Ricki’s sister is getting married soon, and since her chasan (groom) is of Moroccan-Jewish descent, we attended a “chinah” (pronounced “chee-na”) celebration last night, as per their custom. Not really being experienced in this (like not at all….), I tried to resurrect from my deteriorating middle-aged memory cells whatever I had heard of this in the past. All I came up with was something about dipping hands in various liquids, and the hands remaining stained for days afterwards. I immediately visualized Ricki taking “painted” hands and wiping them on one of her best dresses. So I cornered my neighbor, an important Sephardic Rabbi’s wife, in an effort to get highly needed information: “Does it wash out of clothing????” Her reply: “Gosh I don’t know. Our group of Sephardim doesn’t have this minchag (practice).” So just to play it safe, I dressed Ricki in her least-best good dress (the one she is about to outgrow).
In addition, to add to the interest of the evening, the important women on the groom’s side happen to be in the year of mourning for a relative who died just over a month ago, and they said that they are not allowed to even touch the concoction or its bowl. So my married step-daughter (“Y”) was chosen to do the honors of mixing the chinah, and applying it, albeit having no experience in it. The knowledgeable women would instruct us as we proceeded. [It was probably the first time in history that a fair-skinned, blond, blue-eyed lady had even done this procedure…but Y was a good sport.][O.K., O.K., that’s a stereotype, but ricki’s step-sister does NOT look very Moroccan.]
Most of the evening was spent eating and dancing, with Ricki having a great time playing the drums. (See a picture from yesterday’s post.) Y mixed the chinah early in the evening, and it was not a liquid, but a think paste. I asked what it was concocted of, and they answered “Herbs from India, mixed with perfumes.” Into the paste two gold-white candles were inserted, as well as a few candies.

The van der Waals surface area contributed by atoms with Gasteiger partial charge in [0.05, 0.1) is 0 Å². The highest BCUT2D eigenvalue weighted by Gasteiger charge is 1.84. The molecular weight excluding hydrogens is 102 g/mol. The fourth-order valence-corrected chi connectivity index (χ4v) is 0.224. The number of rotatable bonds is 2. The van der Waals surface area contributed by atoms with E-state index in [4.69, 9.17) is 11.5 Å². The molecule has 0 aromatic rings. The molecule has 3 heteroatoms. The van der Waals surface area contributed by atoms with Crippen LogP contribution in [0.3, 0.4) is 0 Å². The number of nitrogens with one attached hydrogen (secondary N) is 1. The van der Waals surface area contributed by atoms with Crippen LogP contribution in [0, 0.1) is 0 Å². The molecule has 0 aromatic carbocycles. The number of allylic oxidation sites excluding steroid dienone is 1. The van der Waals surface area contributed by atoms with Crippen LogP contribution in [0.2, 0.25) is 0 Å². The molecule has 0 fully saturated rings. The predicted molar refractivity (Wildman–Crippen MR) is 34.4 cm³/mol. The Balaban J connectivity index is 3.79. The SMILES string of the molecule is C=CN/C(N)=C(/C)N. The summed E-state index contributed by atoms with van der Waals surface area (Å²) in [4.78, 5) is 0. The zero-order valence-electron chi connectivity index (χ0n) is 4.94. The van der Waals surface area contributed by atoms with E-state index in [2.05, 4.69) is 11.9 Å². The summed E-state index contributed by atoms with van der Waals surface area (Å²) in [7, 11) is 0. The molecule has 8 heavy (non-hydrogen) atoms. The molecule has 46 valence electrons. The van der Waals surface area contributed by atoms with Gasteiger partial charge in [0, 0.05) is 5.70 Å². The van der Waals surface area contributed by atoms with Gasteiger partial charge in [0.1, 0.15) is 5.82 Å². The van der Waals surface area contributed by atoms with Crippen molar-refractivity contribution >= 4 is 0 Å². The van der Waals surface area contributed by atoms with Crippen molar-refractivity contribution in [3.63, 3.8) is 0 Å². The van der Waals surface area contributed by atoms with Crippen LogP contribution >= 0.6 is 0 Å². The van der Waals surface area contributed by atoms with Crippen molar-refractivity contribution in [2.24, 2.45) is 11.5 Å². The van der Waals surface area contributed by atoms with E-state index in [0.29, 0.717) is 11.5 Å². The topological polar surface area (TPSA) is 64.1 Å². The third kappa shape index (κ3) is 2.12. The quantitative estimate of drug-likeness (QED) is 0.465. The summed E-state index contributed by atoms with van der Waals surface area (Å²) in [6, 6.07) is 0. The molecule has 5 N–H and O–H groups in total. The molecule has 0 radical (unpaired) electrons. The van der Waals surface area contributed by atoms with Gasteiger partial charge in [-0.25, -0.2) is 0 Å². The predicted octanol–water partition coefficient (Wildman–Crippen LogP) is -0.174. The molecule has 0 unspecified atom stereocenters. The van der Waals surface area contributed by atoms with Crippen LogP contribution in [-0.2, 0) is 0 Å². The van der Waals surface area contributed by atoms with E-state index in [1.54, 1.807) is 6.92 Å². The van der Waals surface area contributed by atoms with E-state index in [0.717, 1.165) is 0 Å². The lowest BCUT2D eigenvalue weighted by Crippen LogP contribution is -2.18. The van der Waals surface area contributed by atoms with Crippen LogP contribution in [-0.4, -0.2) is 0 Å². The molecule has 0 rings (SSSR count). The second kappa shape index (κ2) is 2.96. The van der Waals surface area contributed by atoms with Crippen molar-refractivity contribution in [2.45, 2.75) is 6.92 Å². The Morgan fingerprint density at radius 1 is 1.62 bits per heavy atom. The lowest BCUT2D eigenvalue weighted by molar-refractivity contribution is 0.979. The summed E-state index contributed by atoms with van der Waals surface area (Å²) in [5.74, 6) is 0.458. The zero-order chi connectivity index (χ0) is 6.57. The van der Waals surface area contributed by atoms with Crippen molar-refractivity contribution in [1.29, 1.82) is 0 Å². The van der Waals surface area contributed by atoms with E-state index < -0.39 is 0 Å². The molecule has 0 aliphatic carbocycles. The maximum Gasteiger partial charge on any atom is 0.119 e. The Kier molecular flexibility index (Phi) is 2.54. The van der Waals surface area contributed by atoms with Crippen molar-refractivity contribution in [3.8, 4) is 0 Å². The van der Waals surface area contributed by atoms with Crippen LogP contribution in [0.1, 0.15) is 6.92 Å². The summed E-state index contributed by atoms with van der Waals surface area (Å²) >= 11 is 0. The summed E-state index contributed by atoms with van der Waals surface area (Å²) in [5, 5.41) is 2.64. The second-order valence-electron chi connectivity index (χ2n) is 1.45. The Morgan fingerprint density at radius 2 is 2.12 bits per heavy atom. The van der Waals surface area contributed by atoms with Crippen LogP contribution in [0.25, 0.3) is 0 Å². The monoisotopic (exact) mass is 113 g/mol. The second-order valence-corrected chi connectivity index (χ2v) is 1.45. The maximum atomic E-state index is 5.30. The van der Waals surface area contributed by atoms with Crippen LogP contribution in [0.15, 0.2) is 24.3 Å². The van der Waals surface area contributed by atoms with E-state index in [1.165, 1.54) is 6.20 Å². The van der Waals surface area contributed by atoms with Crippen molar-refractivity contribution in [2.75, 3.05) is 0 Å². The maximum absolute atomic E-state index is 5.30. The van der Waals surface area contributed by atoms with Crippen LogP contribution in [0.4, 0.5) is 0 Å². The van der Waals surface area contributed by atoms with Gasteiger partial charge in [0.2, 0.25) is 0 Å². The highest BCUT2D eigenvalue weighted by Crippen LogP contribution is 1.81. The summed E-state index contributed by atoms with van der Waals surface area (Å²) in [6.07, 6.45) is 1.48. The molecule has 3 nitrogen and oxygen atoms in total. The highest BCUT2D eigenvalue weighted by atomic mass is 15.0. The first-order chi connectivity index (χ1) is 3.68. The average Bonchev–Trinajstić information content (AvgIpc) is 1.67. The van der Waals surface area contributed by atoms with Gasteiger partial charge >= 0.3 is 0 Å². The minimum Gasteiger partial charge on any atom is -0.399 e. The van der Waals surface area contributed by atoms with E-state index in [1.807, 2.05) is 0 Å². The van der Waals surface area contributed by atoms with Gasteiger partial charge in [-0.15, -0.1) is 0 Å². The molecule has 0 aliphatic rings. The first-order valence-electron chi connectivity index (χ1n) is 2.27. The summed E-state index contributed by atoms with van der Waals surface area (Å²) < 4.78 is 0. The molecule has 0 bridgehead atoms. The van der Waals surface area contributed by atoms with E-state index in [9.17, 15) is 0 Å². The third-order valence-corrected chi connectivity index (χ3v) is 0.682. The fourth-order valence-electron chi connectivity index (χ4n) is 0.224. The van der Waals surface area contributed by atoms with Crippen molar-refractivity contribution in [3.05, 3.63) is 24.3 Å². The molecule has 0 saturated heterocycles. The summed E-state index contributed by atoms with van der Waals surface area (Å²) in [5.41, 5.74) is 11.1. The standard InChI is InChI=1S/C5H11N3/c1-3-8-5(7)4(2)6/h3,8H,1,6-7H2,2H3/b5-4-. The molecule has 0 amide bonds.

The actual chinah part of the celebration was short. The bride and groom both came in, dressed in special traditional clothing, Family members picked up trays of fried pastries, and waved them in the air. (I have few doubts about what exacerbated Ricki’s intestinal upset the next day. No doubt she managed to sneak one of those pastries when I wasn’t paying attention….) At this point, gifts where given to the bride and groom from both sets of parents. Then Y, dipping her fingers in the chinah-paste, drew a round circle on the bride’s right palm, as well as the groom’s.
This was covered with a lacy white cover, to prevent it being wiped off.
Then a circle of chinah was placed on the hand of other participants (including myself), but it wasn’t covered, and we tried to keep it on for about a half-hour, which is the time it takes to stain the underlying skin. (And as regards Ricki, I simply warned Y just not to “do” Ricki’s palm.) And the women “warbled” in a high voice “Le le le le le le le”, something I have never even attempted to do. But I was in a sporting mood, had noticed that it was not really that complicated, so I even attempted, satisfactorily, a “warble” myself. (This tickled our bride’s sense of humor.)
So now you know what “chinah” is!
PS. I asked Koby’s relatives the origins of “chinah” celebrations. They only knew it as a sort of “good-luck” ceremony. I concluded that the origns are NOT very Jewish. A quick check at Wikopedia confirmed my suspicions: (under Moslem wedding customs):
“ An old tradition, now rarely observed, involves the women at the ceremony symbolically mourning the loss of the bride by doing the "wedding wail". The bride's dress is an ornate Caftan, and the bride's hands and feet are decorated in intricate lace-like patterns painted using a henna dye.”